Inmates drilled through a brick dorm wall, smashed bathroom fixtures, pulled out toilets and left two dorms uninhabitable during a late-night riot at Franklin Correctional Institution in North Florida late Thursday that resulted in extensive damage but no injuries.
About 300 inmates were involved, prison officials confirmed.
“Nobody’s been hurt and the situation is under control,” said Alberto Moscoso, spokesman for the Florida Department of Corrections. He called it a “security-related injury involving a dynamic mixture of inmates.”
Inmates in the damaged Dorms E and F were bused to other facilities early Friday after the disturbance, which began at about 11 p.m. Thursday, Moscoso confirmed. The prison, which has the capacity to house more than 1,200 inmates, was then placed on lockdown “as a precaution,” he said.
“Utilizing a trained tactical response, department staff quickly and effectively quelled the situation,” he said in a statement. “Due in no small part to the judgment and professionalism of the responding officers, there were no serious injuries to either inmates or employees.”
This is the second major disturbance at Franklin Correctional in Carrabelle since January and the third this year. In April, a corrections officer was ambushed and stabbed, and several other officers injured, during a fight at Columbia Correctional Institution in Lake City.
In January, Florida prison officials quelled a riot by firing warnings shots and shooting inmates with non-lethal pellets.
For the past year, three outside audits of the Department of Corrections have said that the agency’s dangerously low staffing levels leave the agency vulnerable to inmate disruptions at the state’s 49 prisons. The agency losses about one-third of its corrections officers each year, according to the reports, and those who replace them are often young and inexperienced.
But cuts made during the recession have not been restored and officers have been required to work overtime to cover extra shifts while many positions are left with one officer responsible for two assignments — a practice known as “ghosting.”
FDC Secretary Julie Jones has acknowledged for months that state prisons are dangerously understaffed — and that they’ve narrowly avoided inmate riots. She asked legislators for $36 million to fund 734 new officer positions that Jones called “imperative” to improve staffing conditions by reducing shifts from 12 to 8 hours, reducing overtime and fatigue.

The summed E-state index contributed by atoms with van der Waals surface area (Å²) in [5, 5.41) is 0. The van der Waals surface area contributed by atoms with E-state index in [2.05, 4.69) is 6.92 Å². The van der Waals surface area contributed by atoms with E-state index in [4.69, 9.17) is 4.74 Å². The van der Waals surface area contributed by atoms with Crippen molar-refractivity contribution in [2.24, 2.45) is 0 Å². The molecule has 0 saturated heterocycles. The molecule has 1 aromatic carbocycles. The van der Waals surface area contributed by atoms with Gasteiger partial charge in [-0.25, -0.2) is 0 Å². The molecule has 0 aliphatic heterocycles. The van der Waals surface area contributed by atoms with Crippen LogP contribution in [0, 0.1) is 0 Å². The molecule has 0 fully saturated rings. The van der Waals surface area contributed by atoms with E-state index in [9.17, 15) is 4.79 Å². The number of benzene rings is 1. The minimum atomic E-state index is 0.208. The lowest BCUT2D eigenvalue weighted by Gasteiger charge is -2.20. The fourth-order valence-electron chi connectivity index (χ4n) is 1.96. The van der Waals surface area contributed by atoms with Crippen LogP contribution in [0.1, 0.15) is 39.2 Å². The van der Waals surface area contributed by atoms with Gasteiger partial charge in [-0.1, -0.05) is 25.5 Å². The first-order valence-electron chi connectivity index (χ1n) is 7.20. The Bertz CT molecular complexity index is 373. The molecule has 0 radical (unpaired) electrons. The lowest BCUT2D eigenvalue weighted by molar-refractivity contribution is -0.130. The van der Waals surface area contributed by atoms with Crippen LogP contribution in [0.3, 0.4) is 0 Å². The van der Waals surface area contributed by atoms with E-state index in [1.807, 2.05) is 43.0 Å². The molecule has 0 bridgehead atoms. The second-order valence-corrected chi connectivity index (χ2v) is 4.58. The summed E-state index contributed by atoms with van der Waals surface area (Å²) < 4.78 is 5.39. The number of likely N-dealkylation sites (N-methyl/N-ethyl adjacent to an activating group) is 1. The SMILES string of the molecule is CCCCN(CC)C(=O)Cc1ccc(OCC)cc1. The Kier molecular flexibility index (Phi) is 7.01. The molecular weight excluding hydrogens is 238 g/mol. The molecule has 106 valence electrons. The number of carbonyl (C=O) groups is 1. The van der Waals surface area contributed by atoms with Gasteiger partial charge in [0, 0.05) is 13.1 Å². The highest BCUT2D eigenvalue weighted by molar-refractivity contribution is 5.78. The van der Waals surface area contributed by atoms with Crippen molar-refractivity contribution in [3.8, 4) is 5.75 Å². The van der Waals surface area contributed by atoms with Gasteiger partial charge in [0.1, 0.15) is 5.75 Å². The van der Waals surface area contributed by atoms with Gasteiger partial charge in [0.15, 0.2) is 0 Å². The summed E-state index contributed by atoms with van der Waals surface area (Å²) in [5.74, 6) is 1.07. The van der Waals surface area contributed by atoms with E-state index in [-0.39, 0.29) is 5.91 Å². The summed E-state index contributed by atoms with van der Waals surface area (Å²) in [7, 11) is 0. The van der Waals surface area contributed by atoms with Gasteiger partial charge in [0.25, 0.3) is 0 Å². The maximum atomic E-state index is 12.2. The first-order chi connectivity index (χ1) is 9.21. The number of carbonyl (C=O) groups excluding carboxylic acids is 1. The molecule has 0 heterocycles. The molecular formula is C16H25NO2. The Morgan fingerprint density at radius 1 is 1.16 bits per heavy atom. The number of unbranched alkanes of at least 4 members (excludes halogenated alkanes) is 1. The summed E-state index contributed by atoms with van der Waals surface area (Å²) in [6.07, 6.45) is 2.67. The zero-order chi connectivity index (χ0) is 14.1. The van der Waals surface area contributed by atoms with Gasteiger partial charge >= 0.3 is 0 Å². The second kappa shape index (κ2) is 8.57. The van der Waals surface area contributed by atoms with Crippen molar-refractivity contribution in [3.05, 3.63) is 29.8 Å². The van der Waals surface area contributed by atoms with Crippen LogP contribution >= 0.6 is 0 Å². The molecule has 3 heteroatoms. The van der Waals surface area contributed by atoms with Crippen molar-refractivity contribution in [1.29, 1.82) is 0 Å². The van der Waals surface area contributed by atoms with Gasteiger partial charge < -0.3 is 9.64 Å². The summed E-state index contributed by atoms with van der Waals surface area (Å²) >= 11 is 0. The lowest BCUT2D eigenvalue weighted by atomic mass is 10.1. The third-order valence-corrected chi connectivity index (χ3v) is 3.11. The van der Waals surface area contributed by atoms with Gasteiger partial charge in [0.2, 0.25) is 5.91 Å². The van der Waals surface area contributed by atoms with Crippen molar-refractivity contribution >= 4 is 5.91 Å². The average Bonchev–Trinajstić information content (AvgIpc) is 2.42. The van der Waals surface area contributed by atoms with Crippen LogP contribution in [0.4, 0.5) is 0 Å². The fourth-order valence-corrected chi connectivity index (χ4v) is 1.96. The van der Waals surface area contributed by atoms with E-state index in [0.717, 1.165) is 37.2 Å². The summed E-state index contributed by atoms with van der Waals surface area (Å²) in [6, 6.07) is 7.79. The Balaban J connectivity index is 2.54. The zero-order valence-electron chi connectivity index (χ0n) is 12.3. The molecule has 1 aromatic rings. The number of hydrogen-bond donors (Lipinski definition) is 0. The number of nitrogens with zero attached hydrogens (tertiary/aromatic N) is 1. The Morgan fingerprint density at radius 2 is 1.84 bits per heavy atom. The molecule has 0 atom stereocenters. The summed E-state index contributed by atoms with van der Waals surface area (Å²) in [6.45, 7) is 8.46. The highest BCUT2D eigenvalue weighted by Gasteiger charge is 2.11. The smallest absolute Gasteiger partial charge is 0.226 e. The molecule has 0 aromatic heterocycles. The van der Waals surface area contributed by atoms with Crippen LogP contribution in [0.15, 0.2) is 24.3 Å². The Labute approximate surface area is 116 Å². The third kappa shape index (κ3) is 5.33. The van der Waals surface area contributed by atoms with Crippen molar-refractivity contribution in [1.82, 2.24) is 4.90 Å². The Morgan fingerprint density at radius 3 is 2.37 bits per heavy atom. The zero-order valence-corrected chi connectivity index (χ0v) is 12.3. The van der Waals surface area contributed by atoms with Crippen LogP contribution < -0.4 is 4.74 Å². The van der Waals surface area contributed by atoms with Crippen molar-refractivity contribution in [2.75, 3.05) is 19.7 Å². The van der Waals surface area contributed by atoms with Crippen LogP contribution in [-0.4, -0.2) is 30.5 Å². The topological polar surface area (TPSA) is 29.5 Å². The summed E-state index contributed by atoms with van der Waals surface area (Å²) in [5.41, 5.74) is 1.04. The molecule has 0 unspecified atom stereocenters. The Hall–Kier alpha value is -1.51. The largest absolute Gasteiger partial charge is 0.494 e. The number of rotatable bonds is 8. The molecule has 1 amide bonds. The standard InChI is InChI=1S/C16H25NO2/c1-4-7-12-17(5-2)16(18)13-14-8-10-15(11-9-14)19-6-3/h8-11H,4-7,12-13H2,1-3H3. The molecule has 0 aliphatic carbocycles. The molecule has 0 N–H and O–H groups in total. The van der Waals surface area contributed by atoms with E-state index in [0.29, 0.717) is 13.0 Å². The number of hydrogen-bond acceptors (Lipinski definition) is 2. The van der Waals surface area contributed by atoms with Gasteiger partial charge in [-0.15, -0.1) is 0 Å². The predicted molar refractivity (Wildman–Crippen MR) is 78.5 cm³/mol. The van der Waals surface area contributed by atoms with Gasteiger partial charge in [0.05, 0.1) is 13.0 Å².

But legislators rejected Jones’ request and instead provided funding for only 215 new officers.
“These types of instances are symptoms of an underlying problem within the Department of Corrections that the Legislature is just beginning to understand,” said Sen. Jeff Brandes, R-St. Petersburg, who called for one of the outside audits in 2015. “The short term may be more money, but the solution over the long term is more challenging.”
He echoed the findings of the reports. “With a 4.7 percent unemployment rate, when you're paying $32,000-a-year, these people have real options,’’ he said. “We can recruit officers but retention is abysmal. We’re losing our prison guards every year and often our facilities are guarded by junior, unseasoned corrections officers.”
Les Cantrell, head of Teamsters 2011, the union representing the state's 22,000 correctional and probation officers, said that Franklin, like most of Florida's prisons, is operating with the bare minimum number of officers.
This "critical" staffing level means that officers are working long hours for weeks on end, he said. Security is further strained when inmates are kept idle for most of the day because virtually all vocational programming is shut down when prisons are on critical staffing levels. It's too dangerous to allow inmates to move about freely and there isn't enough staff to monitor inmates participating in programs.
Cantrell said it's common to have one officer supervising more than 150 inmates, and when the officers are rookies who have only been on the job a few months, the inmates often “have more experience inside the fence than some of our officers have.''
Cantrell said the prison system needs at least 2,000 more officers to be able to operate at safe levels. While lawmakers have approved hiring 215 new positions, Cantrell said that won't put a dent in the shaky facilities like Franklin because FDC hasn't been able to fill the positions.
County law enforcement offices pay more in salary, and the prison system can't compete. State corrections officers haven't had raises in years years, and the raise they did get five years ago was offset by contributions that they've had to make to their retirement.
"The Legislature needs to understand that they need to increase our pay so more officers come, more officers stay and we have more boots on the ground to make the prisons safe,’’ he said.
Moscoso would not comment on the staffing levels at Franklin but acknowledged: “Staffing is an issue across all our institutions across the state right now.’’
The agency will conduct an investigation of the incident to determine and evaluate the response, he said.
Staff writer Julie Brown contributed to this report.
Mary Ellen Klas: firstname.lastname@example.org and @MaryEllenKlas